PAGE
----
Q&A: Is fibrous scarring around nerve roots likely to cause pain?

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I had a laminectomy (L5) in 1984 and it improved things greatly for me as I no longer had pain from walking. However, I continue to have quite a lot of pain in my low back, piriformis and leg/foot. An MRI in 1991 showed that I had "fibrous scarring around the nerve roots" and I was offered an epidural, which I declined. I am 99.9% convinced that I have TMS in that I have had occasional completely pain-free periods but I'm having a tough time getting rid of all the pain even though I'm doing all the journaling, talking to my brain etc. I just wondered whether some of it could have a "physical" cause in view of the "fibrous scarring"?

When I had the laminectomy it was done as an emergency but I persuaded the surgeon to give me time to get a second opinion from a neurologist as repeated visits to doctors and physios over the previous 15+ years had led me to infer that they all thought my pain was "in my head", though nobody suggested what I should do about it.

After the operation the surgeon made a point of reassuring me that he had removed some "quite large fragments" and told me that he was confident that this would improve my leg pain on walking but that I would probably always have some pain.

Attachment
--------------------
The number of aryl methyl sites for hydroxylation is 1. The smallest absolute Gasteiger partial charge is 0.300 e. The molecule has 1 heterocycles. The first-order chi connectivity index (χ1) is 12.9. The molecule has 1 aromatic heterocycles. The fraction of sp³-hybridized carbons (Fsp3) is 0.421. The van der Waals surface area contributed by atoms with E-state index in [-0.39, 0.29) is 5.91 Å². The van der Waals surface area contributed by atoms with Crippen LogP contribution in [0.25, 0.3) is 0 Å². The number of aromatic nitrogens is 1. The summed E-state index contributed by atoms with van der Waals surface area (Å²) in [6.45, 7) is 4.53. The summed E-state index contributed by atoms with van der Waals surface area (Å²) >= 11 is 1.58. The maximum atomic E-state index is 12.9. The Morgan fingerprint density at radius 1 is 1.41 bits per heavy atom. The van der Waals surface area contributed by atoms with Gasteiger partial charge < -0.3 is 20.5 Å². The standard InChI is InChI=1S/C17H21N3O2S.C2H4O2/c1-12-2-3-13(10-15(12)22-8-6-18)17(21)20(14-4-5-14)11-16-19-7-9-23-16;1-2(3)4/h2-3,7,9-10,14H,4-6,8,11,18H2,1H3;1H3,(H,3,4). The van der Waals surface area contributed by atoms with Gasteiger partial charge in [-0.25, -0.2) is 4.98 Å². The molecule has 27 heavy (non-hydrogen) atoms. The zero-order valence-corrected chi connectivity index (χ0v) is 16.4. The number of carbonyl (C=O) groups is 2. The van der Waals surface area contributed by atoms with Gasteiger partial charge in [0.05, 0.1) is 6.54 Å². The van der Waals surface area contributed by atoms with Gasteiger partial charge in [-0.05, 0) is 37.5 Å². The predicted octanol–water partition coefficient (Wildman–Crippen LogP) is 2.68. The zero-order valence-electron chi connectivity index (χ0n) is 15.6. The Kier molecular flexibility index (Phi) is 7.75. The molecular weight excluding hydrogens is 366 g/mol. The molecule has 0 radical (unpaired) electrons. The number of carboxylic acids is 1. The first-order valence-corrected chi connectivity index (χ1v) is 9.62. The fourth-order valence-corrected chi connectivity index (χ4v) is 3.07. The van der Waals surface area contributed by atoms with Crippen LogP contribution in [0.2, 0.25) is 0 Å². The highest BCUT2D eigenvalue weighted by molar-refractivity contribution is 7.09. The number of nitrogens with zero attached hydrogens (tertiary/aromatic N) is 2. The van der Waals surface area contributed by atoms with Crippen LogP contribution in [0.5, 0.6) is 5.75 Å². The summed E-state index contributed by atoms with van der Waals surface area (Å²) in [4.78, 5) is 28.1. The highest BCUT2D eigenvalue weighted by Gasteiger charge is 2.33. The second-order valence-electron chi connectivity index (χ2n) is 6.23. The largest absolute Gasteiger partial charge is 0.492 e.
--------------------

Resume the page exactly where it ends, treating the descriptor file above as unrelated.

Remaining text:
This turned out to be true so I assume that the surgery was actually necessary. I had heard that once a disc is removed, other discs would come under more pressure and that was why I had further MRI scans in 1991, the outcome of which was that there was no sign of further disc prolapse but it showed the "fibrous scarring" and, as I was offered an epidural, I made the assumtion that this was the cause of my continuing pain.

What I am trying to discover is whether this is likely to be true. I am totally convinced that there is a large psychological component to my pain and I am finding that quite strenuous activity actually does me good, whereas sitting and standing still seem to exacerbate the pain; but until I know about the "fibrous scarring", I can't wholeheartedly tell myself that my back is perfectly healthy and that all my pain is due to TMS.

Answer by Georgie Oldfield, MCSP

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Georgie Oldfield, MCSP

Georgie Oldfield's Profile Page / Survey Response

The fact that you have pain free periods yet the scarring is constantly there indicates that it is a TMS symptom. Also if it was scarring causing the pain you would expect that to hurt when it is being stretched during your "strenuous activity", rather than while sitting and standing.

I have had a number of patients like you who have been told their pain is due to the scarring, whether it is after abdominal or spinal surgery, yet their pain has resolved after following the TMS programme.

The answer to your pain lies probably in the 0.1% that still doubts that it is TMS, so I hope this helps!


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